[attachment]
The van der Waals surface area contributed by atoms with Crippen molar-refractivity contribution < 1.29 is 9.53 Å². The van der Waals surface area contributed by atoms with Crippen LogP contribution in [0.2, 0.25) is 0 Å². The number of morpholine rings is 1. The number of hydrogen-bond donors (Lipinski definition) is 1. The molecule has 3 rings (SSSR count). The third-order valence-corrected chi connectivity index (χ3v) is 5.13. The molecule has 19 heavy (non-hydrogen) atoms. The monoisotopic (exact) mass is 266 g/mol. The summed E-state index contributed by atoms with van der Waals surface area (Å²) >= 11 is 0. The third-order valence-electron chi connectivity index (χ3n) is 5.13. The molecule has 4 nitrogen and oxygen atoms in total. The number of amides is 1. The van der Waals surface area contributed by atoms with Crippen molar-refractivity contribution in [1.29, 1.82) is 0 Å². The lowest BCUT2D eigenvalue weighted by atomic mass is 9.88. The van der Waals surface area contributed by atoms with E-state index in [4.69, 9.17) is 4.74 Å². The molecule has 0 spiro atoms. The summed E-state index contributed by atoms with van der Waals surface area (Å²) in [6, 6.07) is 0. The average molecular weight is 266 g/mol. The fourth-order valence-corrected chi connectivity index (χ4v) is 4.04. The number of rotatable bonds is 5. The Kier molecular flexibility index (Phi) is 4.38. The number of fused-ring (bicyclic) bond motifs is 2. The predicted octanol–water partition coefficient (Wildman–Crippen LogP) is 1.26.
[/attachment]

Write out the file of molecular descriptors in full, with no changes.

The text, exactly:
The van der Waals surface area contributed by atoms with Crippen molar-refractivity contribution < 1.29 is 9.53 Å². The van der Waals surface area contributed by atoms with Crippen LogP contribution in [0.2, 0.25) is 0 Å². The number of morpholine rings is 1. The number of hydrogen-bond donors (Lipinski definition) is 1. The molecule has 3 rings (SSSR count). The third-order valence-corrected chi connectivity index (χ3v) is 5.13. The molecule has 19 heavy (non-hydrogen) atoms. The monoisotopic (exact) mass is 266 g/mol. The summed E-state index contributed by atoms with van der Waals surface area (Å²) >= 11 is 0. The third-order valence-electron chi connectivity index (χ3n) is 5.13. The molecule has 4 nitrogen and oxygen atoms in total. The number of amides is 1. The van der Waals surface area contributed by atoms with Crippen molar-refractivity contribution in [1.29, 1.82) is 0 Å². The lowest BCUT2D eigenvalue weighted by atomic mass is 9.88. The van der Waals surface area contributed by atoms with E-state index in [4.69, 9.17) is 4.74 Å². The molecule has 0 spiro atoms. The summed E-state index contributed by atoms with van der Waals surface area (Å²) in [6, 6.07) is 0. The average molecular weight is 266 g/mol. The fourth-order valence-corrected chi connectivity index (χ4v) is 4.04. The number of rotatable bonds is 5. The Kier molecular flexibility index (Phi) is 4.38. The number of fused-ring (bicyclic) bond motifs is 2. The predicted octanol–water partition coefficient (Wildman–Crippen LogP) is 1.26.